The Outsider-Artist, Henry Darger, may be Light-Years away from Henri Matisse, but there is something in both the Moderns & the Outsiders that suggests a sense of pattern & design that spurns the Academic-Rigidity of Salon-Art in the 19th Century.

The Galerie St. Etienne has a large stock of Self-Taught-Outsiders—Moses, Darger, Fischer, Lesage, & Hirshfield, among others—but it also offers works by important Moderns such as Otto Dix, Lyonel Feininger, Paul Klee, Käthe Kollwitz, Gus Klimt, Egon Schiele, Emil Nolde & Leonard Baskin!

Jane Kallir, the Guiding-Spirit of the Galerie, notes that Major-Moderns such as Picasso & Matisse were themselves influenced by Outsiders, unknown Primitive-Artists from ancient Tribal-Societies. Some African-Masks certainly seized Picasso’s imagination…

If you missed this interesting show of Comparisons, focusing as it does on Pattern & Design, you can certainly savor some of the artworks at the Galerie, as well as Jane Kallir’s always informative & provocative catalogues & exhibition-notes.

And, when one show closes, there’s always another on the way!


CAI GUO-QIANG: I Want to Believe:

At the Guggenheim Museum:

[1071 Fifth Avenue @89th Street/NY, NY 10128/Phone: 212-423-3500]

[Closing 28 May 2008]

Whatever you may think—or fear—about Exploding-Automobiles in Baghdad & Basra, those White-Cars falling from the Atrium-Summit of the Guggenheim’s lofty Rotunda are not really exploding!

Nonetheless, all those sprays of flickering lights, sprouting from the car-bodies, are supposed to remind you of Vehicles blowing-up halfway across the world.

But the Creator of this Bursting-Spectacle—which fills the Rotunda as never before!—is not a Muslim-Terrorist. The estimable & variably-gifted Cai Guo-Qiang is a Cutting-Edge Modern Chinese-Artist.

Do not worry about one of the cars losing its moorings & dropping-down on you on the floor of the Rotunda. They are all secured with cables. What’s more, their Motor-Blocks have been removed to reduce the weight on the supporting-cables!

In fact, four of these auto-engines are suspended in the air in another gallery, where their fans seem to be pushing a Vast-Raft of inflated-pig-skins, high in the air! This is a kind of Homage to Genghis Khan, who used just such a Swine-Ship to cross rivers…

Cai Guo-Qiang is also enamored of Arrows: One section of the Rotunda-Ramp is devoted to Snarling-Tigers, their suspended-bodies pierced with Arrows.

In another gallery, there is an entire wooden Ship-Hulk, sprouting hundreds of Arrows. A similar work was shown some time ago at PS 1, out in Queens.

In fact, Cai Guo-Qiang has already had a lot of Exposure in New York, notably at the gallery of the Asia Society, where his Gunpowder on Paper designs excited comment. There are some impressive examples of this Gunpowder-Art on view at the Guggenheim.

There is also a ruined ship-hulk, swamped with thousands of shards of china, in yet another gallery. Some suspended wooden Asian-Deities are also pierced with Arrows.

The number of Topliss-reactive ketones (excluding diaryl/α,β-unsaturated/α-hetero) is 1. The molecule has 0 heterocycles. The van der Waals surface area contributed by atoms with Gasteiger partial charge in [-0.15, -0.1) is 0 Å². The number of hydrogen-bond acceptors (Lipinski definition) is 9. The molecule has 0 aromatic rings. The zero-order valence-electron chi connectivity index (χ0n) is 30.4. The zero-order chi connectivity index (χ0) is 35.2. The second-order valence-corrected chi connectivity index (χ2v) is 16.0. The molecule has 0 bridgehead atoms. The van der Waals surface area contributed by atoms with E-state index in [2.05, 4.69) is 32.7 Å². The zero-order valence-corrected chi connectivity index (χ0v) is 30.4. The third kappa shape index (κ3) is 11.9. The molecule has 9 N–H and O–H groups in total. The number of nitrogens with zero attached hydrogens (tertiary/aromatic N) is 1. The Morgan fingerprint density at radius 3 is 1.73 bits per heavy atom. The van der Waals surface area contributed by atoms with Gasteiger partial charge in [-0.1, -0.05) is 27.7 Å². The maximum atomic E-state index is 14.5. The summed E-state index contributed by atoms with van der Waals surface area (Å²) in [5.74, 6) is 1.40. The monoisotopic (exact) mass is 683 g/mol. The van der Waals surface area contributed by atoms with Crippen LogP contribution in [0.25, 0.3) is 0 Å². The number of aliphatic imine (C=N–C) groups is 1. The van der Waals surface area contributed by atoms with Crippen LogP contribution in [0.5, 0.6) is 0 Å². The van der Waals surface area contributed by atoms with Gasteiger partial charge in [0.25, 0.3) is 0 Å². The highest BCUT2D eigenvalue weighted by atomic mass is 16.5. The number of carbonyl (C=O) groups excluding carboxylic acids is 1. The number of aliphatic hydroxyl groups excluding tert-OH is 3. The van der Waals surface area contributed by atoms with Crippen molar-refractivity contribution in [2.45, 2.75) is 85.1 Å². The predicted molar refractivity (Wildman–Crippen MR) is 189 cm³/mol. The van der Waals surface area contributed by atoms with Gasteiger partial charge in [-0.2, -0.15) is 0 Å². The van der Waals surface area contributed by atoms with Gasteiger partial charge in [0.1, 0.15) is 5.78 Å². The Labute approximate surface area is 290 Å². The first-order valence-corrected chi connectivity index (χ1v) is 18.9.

On another segment of the Rotunda-Ramp, a fierce Pack of Wolves gradually rises in the air, bared-teeth ready for the attack.

At the Press-Preview, I wondered why PETA was not on hand to protest this Exploitation of Wild Animals. If these Animal-Lovers can throw red-paint on the fur-coats of Madison-Avenue-Socialites, why not on Guggenheim Curators & Visitors for tacitly endorsing such Needless-Cruelties?

It was explained to me that the Stuffed-Tigers & Wolves were made with sheep-skins, not real wild-animal-skins!

Cai Guo-Qiang’s Conceptual-Artworks are obviously not entirely of his own fabrication. It takes a Team, if not a Village

Videos show how some of these projects are manufactured. And on one segment of the Ramp, a number of sculptural-assistants were busy—at the Preview—with molding clay-faces of a number of sculptural-groups. There were even some sculptural-armatures, not yet packed with clay, waiting for Human-Forms.

But then, wasn’t Maoist-China all about the Collective?

[Oh! The show’s title—I Want to Believe™—has been used by permission of the 20th Century Fox Film Corporation! All rights reserved…]


WARHOL’S JEWS: Ten Portraits Reconsidered:

At the Jewish Museum:

[1109 Fifth Avenue @92nd Street/NY, NY 10128/Phone: 212-423-3200]

[Closing 3 August 2008]

From left to right : Sigmund Freud, Albert Einstein, Georges Gershwin, Louis Brandeis and Franz Kafka from Ten Portraits of Jews of the Twentieth Century, 1980, synthetic polymer paint and silkscreen ink on canvas. Private collection. © The Andy Warhol Foundation for the Visual Arts, Inc./Artists Rights Society, New York/Courtesy Ronald Feldman Fine Arts, New York.

Was Andy Warhol "good for the Jews"?

This may seem an odd question, but "Is this good for the Jews?" is a query often uttered when Someone, some Comment, or some Event has provoked what could be viewed as Anti-Semitic-Reactions.